BBC Centenary. Has political correctness replaced objectivism?

1935. Primary school children dance to the beat of music broadcast by the BBC. Photo by FPG/Archive Photos/Getty Images

As David Hendy, author of the anniversary book “The BBC: A People’s History” writes it, during WWII over 1000 sabotage actions on railways in Europe were carried out through the BBC. Not always and not everything worked perfectly, as planned, because, as one of his interlocutors remembers, “when a wrong tune was played, in Poland a wrong bridge would blow up”.

Is it possible to be British and live without the BBC. Several years ago it was decided to check that empirically. A group of people unfavorably disposed towards the BBC was deprived of access to its radio and TV programs. It turned out that 2/3 of group members have completely changed their mind. Even the necessity of paying the license fee stopped being problematic.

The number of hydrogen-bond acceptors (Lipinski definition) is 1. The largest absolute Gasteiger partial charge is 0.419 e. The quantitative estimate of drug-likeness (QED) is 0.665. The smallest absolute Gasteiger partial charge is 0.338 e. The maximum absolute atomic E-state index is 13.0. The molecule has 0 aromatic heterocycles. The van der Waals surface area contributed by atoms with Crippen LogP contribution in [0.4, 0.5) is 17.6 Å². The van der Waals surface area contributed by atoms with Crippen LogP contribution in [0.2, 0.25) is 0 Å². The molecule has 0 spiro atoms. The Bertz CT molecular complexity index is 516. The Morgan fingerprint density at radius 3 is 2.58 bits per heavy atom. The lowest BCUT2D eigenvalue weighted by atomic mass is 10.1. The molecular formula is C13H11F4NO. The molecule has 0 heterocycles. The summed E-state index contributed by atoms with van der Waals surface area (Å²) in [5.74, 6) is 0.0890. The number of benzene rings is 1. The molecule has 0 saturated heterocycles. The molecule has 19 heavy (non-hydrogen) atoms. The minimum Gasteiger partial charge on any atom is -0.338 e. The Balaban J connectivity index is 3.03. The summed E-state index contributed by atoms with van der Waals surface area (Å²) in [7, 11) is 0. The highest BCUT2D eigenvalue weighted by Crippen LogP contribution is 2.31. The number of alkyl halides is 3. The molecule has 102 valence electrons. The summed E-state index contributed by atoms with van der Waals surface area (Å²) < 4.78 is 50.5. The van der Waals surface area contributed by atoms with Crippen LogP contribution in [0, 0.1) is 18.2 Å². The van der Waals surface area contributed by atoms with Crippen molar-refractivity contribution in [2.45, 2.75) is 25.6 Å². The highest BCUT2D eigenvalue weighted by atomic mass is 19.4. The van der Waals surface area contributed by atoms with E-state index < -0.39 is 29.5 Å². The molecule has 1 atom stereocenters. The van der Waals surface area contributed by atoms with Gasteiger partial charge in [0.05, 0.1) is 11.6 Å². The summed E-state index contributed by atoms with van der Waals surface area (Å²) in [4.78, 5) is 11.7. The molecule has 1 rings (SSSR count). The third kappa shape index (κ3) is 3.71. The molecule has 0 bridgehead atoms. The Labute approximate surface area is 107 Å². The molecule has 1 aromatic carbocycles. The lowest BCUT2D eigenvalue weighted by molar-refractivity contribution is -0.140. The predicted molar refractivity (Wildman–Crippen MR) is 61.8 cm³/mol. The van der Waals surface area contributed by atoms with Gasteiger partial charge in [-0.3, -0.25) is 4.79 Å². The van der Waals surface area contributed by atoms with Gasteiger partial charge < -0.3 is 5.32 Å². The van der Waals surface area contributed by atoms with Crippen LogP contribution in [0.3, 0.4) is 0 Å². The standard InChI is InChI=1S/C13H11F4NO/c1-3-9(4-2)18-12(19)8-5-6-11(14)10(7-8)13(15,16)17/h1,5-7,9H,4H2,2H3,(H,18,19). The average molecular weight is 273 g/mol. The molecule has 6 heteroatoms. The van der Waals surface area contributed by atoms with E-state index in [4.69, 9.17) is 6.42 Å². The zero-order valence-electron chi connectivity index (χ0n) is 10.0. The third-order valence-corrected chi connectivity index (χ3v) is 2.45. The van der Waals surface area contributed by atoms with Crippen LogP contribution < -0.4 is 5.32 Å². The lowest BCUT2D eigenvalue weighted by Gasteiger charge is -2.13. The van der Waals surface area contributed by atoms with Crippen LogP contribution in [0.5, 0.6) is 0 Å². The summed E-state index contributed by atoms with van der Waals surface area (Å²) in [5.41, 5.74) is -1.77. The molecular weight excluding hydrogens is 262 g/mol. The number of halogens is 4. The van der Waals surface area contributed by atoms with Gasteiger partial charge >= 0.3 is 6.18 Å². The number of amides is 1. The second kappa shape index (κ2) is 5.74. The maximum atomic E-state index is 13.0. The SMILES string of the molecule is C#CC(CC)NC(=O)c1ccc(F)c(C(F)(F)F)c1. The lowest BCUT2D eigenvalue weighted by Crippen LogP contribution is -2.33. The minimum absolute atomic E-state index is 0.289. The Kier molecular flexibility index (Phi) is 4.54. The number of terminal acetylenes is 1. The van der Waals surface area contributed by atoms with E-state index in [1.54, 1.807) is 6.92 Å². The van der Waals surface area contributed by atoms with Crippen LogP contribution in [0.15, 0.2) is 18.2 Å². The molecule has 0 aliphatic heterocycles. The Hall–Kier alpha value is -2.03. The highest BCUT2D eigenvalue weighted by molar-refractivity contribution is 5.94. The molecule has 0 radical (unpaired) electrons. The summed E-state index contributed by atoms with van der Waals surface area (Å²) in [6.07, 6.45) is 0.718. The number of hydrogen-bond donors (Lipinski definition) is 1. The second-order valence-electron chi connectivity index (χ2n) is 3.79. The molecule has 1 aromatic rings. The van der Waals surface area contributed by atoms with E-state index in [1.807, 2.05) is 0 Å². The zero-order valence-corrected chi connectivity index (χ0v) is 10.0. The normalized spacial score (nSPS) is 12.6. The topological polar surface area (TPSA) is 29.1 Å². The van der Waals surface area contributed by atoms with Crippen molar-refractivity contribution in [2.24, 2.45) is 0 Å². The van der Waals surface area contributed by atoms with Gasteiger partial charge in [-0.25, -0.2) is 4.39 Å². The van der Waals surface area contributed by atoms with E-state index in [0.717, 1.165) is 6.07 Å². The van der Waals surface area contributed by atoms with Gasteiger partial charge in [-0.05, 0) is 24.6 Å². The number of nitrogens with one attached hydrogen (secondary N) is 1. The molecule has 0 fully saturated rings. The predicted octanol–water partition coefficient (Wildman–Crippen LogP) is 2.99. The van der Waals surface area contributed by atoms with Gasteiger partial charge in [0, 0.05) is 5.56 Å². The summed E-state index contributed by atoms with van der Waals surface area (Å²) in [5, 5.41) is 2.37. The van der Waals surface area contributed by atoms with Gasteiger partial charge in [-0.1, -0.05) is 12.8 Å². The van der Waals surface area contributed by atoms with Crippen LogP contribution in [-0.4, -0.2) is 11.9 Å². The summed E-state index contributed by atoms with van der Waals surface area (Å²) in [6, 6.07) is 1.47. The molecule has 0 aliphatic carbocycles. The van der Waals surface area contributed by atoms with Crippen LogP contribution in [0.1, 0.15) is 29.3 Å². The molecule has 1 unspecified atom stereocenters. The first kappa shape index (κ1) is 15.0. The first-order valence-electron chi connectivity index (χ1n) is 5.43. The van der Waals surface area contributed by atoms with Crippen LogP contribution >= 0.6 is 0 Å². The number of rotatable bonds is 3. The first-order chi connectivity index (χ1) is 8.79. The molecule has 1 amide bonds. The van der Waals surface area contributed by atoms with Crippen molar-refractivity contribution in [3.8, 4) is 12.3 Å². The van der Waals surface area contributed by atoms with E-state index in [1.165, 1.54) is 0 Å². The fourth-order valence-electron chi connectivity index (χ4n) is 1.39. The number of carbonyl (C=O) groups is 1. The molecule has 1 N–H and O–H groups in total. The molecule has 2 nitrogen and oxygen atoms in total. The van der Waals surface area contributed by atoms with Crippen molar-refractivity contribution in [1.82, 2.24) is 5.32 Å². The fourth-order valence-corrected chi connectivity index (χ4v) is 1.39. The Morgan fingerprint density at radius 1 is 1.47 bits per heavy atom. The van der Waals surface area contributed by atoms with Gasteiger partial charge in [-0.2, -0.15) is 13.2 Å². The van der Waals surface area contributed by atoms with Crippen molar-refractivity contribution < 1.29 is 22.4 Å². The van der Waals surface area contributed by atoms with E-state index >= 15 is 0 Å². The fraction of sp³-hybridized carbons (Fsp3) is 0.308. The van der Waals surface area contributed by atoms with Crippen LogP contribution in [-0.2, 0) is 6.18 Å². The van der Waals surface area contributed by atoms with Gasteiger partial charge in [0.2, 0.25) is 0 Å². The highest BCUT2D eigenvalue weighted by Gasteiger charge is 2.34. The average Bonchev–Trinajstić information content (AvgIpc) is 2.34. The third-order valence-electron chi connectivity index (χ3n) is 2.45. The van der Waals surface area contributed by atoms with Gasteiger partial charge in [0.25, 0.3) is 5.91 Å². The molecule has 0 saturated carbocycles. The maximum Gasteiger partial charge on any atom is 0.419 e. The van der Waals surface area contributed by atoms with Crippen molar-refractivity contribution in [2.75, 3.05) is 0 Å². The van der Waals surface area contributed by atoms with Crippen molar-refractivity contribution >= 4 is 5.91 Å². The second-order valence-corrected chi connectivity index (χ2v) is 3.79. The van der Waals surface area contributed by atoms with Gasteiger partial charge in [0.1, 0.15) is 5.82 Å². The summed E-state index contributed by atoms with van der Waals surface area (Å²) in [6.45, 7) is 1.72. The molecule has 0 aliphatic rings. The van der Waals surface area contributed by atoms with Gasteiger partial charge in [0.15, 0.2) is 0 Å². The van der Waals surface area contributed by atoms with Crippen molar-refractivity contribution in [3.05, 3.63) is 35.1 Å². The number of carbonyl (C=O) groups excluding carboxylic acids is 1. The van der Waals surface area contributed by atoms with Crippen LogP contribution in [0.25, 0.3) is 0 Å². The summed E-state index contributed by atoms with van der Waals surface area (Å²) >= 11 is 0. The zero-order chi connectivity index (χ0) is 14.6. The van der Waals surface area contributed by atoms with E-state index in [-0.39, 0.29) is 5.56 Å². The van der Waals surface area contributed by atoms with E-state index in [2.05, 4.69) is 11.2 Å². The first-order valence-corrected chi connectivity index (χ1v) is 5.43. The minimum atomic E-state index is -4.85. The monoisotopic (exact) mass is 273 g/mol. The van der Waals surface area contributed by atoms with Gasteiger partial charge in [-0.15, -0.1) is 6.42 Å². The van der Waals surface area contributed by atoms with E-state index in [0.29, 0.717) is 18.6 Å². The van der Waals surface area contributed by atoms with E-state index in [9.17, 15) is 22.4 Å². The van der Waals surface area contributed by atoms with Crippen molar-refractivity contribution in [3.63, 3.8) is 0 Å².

This practical experience showed that in spite of all its disadvantages and increasingly visible departure from the standards that lay at its heart, the BBC – after a centenary of existence it celebrates hold a strong position in GB. And although in 2015, when the experiment was conducted, the BBC management was still far from later, outrageous ideas.

The palm is undoubtedly borne by the idea of breaking with the traditional end of the Proms, the summer promenade concerts, when the entire great hall of the Royal Albert Hall sings two patriotic songs: Rule, Britannia and Land of Hope and Glory. In 2020, during the pandemic, there was no live concert but TV spectators expected everything to be as usual. In view of common indignation the song were restored. A small choir sang them out.

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By Teresa Stylińska

Translated by Dominik Szczęsny-Kostanecki